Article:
A Thermonuclear Bomb Slammed Into A North Carolina Farm In 1961 – And Part Of It Is Still Missing

Mark Mauno/Flickr (CC BY 2.0)

The thermonuclear core no one recovered

Each bomb was a thermonuclear design. So instead of just one nuclear core, these weapons – the most powerful type on earth – had two.

In the moments after the first core, called a primary, explodes, it releases a torrent of X-ray and other radiation. This radiation reflects off the inside of the bomb casing, which acts as a mirror to focus it on and set off the secondary core. The one-two punch compounds the efficiency and explosive power of a nuclear blast.

While the US military recovered the entire Goldsboro bomb that hung from a tree, the second bomb wasn't fully recovered. Its secondary core was lost in the muck and the mire.

Reports suggest the secondary core burrowed more than 100 feet, possibly up to 200 feet, into the ground at the crash site.

The missing secondary is thought to be made mostly of uranium-238, which is common and not weapons-grade material – but can still be deadly inside a thermonuclear weapon – plus some highly enriched uranium-235, or HEU, which is a weapons-grade material and a key ingredient in traditional atomic bombs.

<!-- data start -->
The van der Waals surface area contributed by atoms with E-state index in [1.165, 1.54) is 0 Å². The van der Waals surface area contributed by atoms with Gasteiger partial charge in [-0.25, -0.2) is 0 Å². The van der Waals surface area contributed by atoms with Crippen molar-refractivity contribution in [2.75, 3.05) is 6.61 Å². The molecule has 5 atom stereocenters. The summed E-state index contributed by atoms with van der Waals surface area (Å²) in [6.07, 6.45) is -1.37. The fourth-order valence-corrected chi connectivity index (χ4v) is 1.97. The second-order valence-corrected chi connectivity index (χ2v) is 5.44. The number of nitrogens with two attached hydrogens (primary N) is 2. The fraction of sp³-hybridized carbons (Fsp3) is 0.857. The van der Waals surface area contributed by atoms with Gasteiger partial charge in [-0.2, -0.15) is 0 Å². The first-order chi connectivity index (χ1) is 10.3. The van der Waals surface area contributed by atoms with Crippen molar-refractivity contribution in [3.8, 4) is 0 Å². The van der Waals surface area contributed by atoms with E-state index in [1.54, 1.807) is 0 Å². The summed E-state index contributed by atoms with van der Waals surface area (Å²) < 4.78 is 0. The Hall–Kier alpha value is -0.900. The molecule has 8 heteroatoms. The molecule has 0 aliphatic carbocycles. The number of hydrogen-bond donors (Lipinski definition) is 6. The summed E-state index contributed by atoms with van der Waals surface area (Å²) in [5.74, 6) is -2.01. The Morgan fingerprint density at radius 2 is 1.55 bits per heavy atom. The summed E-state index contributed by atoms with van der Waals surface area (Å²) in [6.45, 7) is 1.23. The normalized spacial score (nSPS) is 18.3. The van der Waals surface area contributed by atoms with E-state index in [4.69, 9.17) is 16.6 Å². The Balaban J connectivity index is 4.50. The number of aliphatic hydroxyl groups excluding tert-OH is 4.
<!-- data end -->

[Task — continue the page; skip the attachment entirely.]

Business Insider contacted the Department of Defense to learn about the current status of the site and the missing secondary. A representative said neither the Defense Department, Energy Department, or US Air Force had "any ongoing projects or activities with this site."

The department representative would not say whether the secondary was still there. However, they forwarded some responses by Joel Dobson, a local author who wrote the book "The Goldsboro Broken Arrow."

"Nothing has changed" since 1961, Dobson said, according to the Defense Department email. (Dobson did not return calls or emails from Business Insider.) "The area is not marked or fenced. It is being farmed. The DOD has been granted a 400 foot in diameter easement, which doesn't allow building of any kind, but farming is OK."

When asked about the still missing secondary, Michael O'Hanlon, a US defense strategy specialist with the Brookings Institution, said there should be little to worry about.

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